Carbon footprints are useful and important tools in the fight against climate change, which are now being used widely by larger companies. These large corporations have recognised not only their use as an environmental tool but also their potential to attract customers and reduce costs. However, this is not yet the case for many smaller companies who still consider environmental assessment to be a burden which is too difficult and costly to undertake.
In order to encourage small and medium sized enterprises (SMEs) to take more responsibility for their environmental impact, a carbon footprint tool needs to be developed specifically for them, which addresses their particular requirements, namely their lack of knowledge of environmental issues and their lack of time and money.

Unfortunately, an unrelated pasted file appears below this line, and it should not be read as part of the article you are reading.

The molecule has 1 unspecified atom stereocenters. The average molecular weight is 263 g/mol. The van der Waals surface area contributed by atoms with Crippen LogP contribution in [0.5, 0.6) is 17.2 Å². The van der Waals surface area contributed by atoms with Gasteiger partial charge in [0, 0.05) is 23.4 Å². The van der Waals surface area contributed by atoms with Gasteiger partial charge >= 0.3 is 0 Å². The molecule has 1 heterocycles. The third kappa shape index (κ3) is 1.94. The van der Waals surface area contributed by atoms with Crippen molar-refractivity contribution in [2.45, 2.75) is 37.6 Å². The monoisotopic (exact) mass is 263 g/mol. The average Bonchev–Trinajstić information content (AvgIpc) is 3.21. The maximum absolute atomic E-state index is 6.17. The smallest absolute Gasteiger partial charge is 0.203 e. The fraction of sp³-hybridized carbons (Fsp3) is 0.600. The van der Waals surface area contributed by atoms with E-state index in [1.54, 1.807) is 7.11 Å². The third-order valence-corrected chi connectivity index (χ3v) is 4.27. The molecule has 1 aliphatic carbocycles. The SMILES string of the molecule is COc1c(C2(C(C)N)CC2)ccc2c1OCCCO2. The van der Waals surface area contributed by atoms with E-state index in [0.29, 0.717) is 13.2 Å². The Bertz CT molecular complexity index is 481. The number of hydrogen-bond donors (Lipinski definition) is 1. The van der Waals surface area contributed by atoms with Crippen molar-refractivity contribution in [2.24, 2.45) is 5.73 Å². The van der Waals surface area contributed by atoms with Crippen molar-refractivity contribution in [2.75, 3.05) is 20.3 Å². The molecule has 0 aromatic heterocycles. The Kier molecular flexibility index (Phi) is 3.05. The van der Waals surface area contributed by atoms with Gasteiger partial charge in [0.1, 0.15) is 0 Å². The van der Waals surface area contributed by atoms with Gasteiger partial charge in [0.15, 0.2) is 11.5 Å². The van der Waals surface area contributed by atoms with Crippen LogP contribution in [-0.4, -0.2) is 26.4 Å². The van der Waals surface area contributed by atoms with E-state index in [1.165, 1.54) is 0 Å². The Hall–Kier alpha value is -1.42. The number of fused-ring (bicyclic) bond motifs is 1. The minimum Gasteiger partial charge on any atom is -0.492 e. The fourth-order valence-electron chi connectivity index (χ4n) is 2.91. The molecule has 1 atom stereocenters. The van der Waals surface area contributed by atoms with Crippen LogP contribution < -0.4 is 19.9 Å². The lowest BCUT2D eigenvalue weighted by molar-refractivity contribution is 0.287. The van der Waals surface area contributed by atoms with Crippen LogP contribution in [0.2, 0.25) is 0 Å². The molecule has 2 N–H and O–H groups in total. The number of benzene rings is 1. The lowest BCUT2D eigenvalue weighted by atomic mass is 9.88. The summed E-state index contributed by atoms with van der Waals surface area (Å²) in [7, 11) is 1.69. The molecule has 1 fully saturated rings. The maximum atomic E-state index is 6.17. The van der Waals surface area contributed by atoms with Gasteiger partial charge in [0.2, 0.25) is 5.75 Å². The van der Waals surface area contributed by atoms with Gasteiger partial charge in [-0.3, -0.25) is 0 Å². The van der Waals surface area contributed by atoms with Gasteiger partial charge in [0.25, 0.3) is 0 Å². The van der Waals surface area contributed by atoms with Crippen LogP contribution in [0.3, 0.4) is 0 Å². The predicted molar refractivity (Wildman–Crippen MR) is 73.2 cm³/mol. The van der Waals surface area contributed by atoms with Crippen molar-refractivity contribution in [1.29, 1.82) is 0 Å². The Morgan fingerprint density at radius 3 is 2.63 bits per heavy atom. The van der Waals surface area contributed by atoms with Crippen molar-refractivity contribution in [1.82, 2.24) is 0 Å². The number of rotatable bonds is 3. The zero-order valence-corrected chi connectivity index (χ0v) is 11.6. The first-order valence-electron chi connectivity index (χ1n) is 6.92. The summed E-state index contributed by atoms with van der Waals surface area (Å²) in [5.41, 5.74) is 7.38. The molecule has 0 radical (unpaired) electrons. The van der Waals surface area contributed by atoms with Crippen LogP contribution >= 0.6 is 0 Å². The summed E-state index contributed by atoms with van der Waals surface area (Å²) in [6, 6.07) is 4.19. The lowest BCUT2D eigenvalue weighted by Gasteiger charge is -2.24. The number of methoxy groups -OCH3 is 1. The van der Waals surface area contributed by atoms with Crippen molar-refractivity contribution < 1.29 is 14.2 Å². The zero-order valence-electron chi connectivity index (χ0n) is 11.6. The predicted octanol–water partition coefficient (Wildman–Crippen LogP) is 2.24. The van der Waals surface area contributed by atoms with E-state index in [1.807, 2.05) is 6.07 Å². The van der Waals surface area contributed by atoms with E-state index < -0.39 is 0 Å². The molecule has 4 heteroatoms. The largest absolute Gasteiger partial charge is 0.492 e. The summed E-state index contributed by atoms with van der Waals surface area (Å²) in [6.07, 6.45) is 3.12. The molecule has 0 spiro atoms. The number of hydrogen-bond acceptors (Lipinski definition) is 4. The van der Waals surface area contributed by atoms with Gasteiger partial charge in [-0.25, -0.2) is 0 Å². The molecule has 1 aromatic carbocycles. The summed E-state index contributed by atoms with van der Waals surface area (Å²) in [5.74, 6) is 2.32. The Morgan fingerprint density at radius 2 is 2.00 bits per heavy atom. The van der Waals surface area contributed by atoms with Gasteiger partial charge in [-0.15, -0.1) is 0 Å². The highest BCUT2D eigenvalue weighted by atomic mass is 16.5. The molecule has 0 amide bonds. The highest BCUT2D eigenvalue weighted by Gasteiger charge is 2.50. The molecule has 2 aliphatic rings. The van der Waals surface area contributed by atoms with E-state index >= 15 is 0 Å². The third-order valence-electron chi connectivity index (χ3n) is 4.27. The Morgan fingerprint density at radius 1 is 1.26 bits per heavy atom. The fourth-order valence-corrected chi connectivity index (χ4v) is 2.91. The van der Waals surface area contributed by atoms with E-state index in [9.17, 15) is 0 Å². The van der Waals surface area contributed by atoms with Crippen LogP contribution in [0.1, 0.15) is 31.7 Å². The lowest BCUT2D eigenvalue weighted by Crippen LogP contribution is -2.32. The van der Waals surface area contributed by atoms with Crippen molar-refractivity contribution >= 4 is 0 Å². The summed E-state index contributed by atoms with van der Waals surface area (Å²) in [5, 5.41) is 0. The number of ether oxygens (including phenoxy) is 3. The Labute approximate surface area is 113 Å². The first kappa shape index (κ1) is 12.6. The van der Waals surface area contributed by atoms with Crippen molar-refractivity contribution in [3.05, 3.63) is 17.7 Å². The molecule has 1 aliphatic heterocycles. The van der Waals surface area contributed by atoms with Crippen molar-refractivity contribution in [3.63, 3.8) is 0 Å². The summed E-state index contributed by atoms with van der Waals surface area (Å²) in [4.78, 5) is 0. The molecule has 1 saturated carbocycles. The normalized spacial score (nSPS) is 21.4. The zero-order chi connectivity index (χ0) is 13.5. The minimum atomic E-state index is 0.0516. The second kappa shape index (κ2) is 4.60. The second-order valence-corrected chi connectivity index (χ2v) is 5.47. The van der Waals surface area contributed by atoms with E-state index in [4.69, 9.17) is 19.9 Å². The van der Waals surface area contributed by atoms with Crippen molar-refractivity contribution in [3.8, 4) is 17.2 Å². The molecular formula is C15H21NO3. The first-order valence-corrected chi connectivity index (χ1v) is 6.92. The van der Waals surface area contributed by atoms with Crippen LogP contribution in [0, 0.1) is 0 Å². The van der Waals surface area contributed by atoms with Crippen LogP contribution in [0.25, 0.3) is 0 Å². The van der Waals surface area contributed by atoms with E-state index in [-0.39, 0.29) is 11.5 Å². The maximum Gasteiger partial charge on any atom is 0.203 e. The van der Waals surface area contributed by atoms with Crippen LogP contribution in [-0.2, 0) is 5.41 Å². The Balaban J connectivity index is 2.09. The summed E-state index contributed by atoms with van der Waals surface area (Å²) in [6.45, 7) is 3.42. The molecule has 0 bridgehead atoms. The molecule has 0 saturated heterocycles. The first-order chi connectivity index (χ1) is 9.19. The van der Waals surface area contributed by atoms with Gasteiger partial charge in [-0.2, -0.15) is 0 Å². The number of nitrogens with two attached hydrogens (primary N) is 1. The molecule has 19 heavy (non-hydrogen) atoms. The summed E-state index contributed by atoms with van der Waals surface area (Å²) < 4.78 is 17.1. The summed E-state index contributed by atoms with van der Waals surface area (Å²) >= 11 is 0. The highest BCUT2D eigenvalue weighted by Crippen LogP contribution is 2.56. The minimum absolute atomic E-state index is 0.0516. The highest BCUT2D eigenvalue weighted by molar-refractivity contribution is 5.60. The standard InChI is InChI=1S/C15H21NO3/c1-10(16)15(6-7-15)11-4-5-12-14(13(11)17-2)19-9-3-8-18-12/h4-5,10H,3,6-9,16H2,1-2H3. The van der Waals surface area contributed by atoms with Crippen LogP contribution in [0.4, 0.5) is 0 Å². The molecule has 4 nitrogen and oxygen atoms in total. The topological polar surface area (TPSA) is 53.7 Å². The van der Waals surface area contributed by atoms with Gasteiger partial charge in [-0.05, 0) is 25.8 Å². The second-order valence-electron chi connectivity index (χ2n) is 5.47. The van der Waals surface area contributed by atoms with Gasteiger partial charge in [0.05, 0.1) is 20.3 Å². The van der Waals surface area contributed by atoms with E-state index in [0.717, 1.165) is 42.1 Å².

There are currently two basic methodological approaches to produce the conversion factors required to convert quantitative values of material used into the amount of carbon dioxide (CO2) produced by that material usage. One methodology is called lifecycle analysis (LCA) as it looks at all the steps individually throughout the lifecycle of a product and adds them together to form an overall picture. The other, called environmental input output analysis (EIO), uses economic purchase and sales data combined with sector emissions to derive conversion factors based on the amount of money spent within a different sector.
This study compares both of these methodologies to determine which of them is most suitable to use in the development of a tool for SMEs. Two tools were created, one based upon each methodology. The most noticeable difference between these two tools was that whereas the LCA tool asked for information in terms of the quantity of a material used, the EIO tool asked for information about the amount of money spent within a sector.